The Catholic University of America

What to Expect

Where to Find Us

The Counseling Center is located on the first floor of O'Boyle Hall. The waiting room is located in 127 O'Boyle. Make a right when you enter the building's front entrance, and Room 127 is the first door on the right. 

 

First Contact

When you call or come to the Counseling Center to arrange an appointment, the receptionist will work to find the first available appointment that matches your schedule. If you are in need of immediate help for a crisis situation, please tell the receptionist, and you will be seen as soon as possible.

 

First Appointment

For your first appointment, called an intake appointment, you will check in with the receptionist and fill out several short forms. These forms ask questions such as your name, address, year at CUA, and other demographic information. In addition, they ask what concerns brought you to the Counseling Center and ask you to review a list of symptoms and experiences you may or may not be having.

 

After you fill out the forms, a counselor will come to the waiting room to greet you and take you to his or her office. This appointment is typically used to gather information about you and what brought you to the Counseling Center. The intake counselor is likely to ask you to describe what prompted you to come for counseling, as well as other questions that may help him or her better understand who you are and how the Counseling Center can best help you. The intake counselor's primary job is to get information from you to help him or her determine which counselors at the Center are best suited to work with you or whether your needs would be better met by a clinician or agency outside of CUA. It is common to feel a little nervous and self-conscious during your intake appointment. In fact, it may be helpful to share these feelings with the intake counselor.

 

If your intake counselor recommends off-campus therapy services, you will be offered one to two follow-up appointments to assist you with the referral. This is an opportunity to discuss how to contact off-campus providers and how to use insurance, as well as address any questions you have about the referral process.

If your intake counselor has recommended individual therapy within the Counseling Center, an administrative support staff member will then contact you to schedule your first counseling appointment with your assigned counselor. You will meet with your individual therapist for a 50-minute session each week. Your appointment will be at the same time each week and will begin 10 minutes after the hour and end on the hour.

If you are recommended to participate in group therapy, your intake counselor will help you schedule a pre-screen session to learn more about the therapy group. Once the therapy group starts for the semester, you will meet with your group for weekly sessions.

 

Getting Started in Counseling at the Counseling Center

Early in counseling, you will work on establishing goals for counseling. Students may choose to engage in a limited number of individual sessions each school year, based on their concerns or goals. The counseling needs of students vary; you and your counselor will collaborate in making the best plan to meet your needs or to reach your goals.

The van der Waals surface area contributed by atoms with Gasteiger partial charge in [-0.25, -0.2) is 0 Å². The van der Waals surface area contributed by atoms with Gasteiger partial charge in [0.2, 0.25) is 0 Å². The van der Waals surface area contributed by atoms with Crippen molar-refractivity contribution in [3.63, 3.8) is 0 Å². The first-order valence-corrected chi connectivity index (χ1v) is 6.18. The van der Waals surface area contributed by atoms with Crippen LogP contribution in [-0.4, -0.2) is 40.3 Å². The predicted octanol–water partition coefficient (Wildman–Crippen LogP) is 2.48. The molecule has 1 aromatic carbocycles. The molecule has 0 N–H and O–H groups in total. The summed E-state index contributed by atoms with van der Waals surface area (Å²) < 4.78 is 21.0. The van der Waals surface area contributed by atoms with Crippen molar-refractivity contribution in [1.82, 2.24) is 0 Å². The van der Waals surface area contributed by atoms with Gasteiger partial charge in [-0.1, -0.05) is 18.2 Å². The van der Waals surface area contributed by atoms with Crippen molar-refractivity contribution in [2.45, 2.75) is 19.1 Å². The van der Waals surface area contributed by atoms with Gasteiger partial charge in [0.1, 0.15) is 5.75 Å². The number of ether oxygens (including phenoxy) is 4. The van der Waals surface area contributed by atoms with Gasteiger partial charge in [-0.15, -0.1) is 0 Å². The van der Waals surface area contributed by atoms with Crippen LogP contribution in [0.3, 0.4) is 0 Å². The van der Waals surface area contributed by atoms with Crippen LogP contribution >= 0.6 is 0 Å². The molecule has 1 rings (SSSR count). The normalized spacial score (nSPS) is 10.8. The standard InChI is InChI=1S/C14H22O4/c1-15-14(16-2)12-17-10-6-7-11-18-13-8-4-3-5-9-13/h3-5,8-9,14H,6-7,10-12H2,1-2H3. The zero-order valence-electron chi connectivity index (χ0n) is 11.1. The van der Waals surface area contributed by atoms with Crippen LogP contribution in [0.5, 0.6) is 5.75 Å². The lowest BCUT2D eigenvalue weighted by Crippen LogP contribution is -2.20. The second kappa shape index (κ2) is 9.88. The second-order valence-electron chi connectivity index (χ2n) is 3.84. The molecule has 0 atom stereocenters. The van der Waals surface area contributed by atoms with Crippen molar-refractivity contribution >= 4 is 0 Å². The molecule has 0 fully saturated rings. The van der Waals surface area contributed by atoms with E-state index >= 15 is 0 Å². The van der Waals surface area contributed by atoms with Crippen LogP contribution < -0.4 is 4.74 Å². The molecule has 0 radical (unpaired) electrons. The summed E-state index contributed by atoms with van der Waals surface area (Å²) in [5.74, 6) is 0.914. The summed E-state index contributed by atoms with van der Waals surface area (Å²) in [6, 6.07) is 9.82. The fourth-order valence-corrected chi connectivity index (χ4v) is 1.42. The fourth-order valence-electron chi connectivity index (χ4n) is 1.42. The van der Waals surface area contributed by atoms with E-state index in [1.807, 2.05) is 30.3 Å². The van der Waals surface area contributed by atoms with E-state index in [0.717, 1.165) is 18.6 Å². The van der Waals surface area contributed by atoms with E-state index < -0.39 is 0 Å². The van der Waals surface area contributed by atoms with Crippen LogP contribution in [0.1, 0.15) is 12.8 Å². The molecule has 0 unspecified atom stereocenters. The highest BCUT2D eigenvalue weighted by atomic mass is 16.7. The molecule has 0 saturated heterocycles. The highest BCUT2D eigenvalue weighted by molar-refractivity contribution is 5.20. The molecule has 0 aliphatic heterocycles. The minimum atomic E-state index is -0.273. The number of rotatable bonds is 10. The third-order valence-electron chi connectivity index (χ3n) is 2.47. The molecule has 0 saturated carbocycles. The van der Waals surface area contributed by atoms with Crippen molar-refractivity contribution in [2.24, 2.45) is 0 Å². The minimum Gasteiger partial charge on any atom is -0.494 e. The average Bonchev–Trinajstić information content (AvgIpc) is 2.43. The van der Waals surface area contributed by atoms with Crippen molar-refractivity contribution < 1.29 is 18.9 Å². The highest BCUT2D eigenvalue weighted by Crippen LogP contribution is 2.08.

The time you spend in counseling will consist of talking about your concerns. There is likely to be some balance between talking about your present-day experiences and adjustments and discussing the past experiences or situations in your life that may have contributed to the problems you currently face. The exact focus and balance of your counseling experience will depend on the issues you bring into therapy, your counselor's perspective, and the preferences you voice over the course of counseling. 

 

Successful counseling can be expected to have ups and downs. Sometimes you may feel you are making rapid progress; at other times you may feel stuck. You can make important contributions to ensure the success of your counseling. Counseling is most helpful when you are willing to change and willing to be open and honest about your feelings. In counseling, the more you share your thoughts and feelings about yourself, your problems, and the counseling process itself, the more you are likely to benefit. It is also important to attend all scheduled sessions, give some forethought as to what you want to discuss during each session and apply things you've spoken about in counseling to your life throughout the week. Coming to the Counseling Center often marks a student's first experience in counseling. As a result, your counselor will expect you to have questions about the counseling process and will be happy to answer them. 

 

Counseling Center Therapists

Counseling Center therapists will help provide a safe place for you to express your thoughts and feelings and for you to work toward resolving your problems. It will be mostly your responsibility to determine the content that is discussed during your sessions. Your counselor will listen as you discuss your concerns and experiences, and will try to understand things from your point of view. While counselors are unlikely to give you direct advice, your counselor will help you explore alternative points of view and choices you have to make. Your counselor may also clarify the connections between your immediate concerns and the complexities of your personality and personal history.